ABSTRACT FINAL ID: 1698
TITLE: PlGF silencing ameliorates hepatic angiogenesis in mice with liver fibrosis induced by carbon tetrachloride
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This work was supported by the National Natural Science Foundation of China, grant number 81170398.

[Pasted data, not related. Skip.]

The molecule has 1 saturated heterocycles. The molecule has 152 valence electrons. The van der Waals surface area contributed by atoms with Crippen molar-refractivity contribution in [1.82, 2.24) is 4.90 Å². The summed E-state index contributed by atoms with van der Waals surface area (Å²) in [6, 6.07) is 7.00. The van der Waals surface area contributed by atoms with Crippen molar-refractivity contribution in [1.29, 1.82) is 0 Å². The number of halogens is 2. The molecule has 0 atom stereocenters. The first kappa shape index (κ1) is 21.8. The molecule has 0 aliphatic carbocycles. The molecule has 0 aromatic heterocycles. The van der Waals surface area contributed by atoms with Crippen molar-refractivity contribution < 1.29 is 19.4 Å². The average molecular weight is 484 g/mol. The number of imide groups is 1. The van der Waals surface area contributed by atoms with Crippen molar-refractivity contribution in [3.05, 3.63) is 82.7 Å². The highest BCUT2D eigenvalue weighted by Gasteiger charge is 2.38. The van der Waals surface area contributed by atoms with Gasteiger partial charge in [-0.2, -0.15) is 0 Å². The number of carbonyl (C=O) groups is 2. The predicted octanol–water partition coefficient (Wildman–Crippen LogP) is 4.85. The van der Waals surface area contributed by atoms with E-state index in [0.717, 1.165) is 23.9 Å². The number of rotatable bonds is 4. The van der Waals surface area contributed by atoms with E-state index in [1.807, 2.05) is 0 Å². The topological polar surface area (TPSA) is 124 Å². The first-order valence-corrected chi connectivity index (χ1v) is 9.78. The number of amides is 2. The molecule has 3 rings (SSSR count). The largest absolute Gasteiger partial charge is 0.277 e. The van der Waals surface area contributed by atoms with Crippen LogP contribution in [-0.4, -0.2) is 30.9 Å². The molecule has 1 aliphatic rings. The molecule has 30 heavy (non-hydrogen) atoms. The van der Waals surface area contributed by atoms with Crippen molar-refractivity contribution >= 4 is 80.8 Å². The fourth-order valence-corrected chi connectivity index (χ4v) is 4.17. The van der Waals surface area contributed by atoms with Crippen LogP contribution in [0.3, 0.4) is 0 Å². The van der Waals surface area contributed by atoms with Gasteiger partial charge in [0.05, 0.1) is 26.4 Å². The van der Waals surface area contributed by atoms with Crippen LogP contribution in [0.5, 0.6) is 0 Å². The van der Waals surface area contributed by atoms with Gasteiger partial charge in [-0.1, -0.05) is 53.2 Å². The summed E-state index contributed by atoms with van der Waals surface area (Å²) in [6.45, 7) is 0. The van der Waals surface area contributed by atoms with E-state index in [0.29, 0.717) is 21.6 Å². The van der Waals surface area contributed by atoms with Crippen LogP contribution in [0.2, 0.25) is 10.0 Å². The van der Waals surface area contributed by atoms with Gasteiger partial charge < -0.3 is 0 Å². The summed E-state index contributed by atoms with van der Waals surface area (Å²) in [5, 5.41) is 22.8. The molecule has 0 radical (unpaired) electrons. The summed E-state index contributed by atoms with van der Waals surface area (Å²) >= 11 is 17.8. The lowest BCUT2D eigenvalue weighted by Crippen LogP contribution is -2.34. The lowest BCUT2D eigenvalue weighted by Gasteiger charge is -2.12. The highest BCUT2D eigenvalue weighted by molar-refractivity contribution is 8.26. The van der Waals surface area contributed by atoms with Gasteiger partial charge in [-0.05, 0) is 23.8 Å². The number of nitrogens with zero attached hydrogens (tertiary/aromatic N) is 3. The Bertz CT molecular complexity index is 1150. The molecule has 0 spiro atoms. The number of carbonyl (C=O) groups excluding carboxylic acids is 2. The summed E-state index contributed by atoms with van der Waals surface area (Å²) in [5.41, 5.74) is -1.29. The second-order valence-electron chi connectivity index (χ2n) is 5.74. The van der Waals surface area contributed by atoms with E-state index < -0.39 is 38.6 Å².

Background & aims: Placental growth factor (PlGF) is associated selectively with pathological angiogenesis, and PlGF blockade does not affect the healthy vasculature. The present study was aimed to assess the role of PlGF in liver fibrosis-associated angiogenesis and analyzed the effect of reducing the expression of PlGF by means of RNA silencing (siRNA) on hepatic angiogenesis in mice with liver fibrosis. Methods: Mice were induced liver fibrosis by carbon tetrachloride (CCl4) for eight weeks together with PlGF-siRNA or with nontargeting control siRNA. Liver fibrosis was determined by quantitation of Sirius red staining, histological fibrotic scoring, hepatic hydroxyproline content, and collagen type III expression. The activation of HSC was investigated by analysis of α-smooth muscle actin (α-SMA) expression in vivo and in vitro. Liver angiogenesis, macrophage infiltration, and hypoxia were assessed by way of CD31, F4/80, and hypoxia-inducible factor-1α immunostaining or western blot respectively. Furthermore, the mRNA and proteins levels of proangiogenic and inflammatory cytokines factors, including vascular endothelial growth factor (VEGF), VEGF receptor 2 (VEGFR2), NRP-1, intercellular adhesion molecule-1 (ICAM-1), the interferon-inducible chemokine CXCL10, and CCL2 were analyzed by quantitative RT-PCR, Western blot, or immunohistochemistry. Results: We found that PlGF silencing significantly reduced hepatic inflammation, hepatic fibrosis, and inhibition the activation HSC. Moreover, mice with fibrosis treated with the PlGF silencing showed diminished hepatic microvessel density. In addition, PlGF silencing suppressed expression of CXCL10, MCP-1, ICAM-1, VEGF, VEGFR2, and NRP-1. Conclusion: Our findings indicate that PlGF exerts strong fibrogenic and angiogenic effects in a model of experimental liver fibrosis. The amelioration of fibrosis-associated angiogenesis liver by PlGF knockdown suggest that targeting PlGF has therapeutic potential for chronic liver diseases associated with increased neoangiogenesis.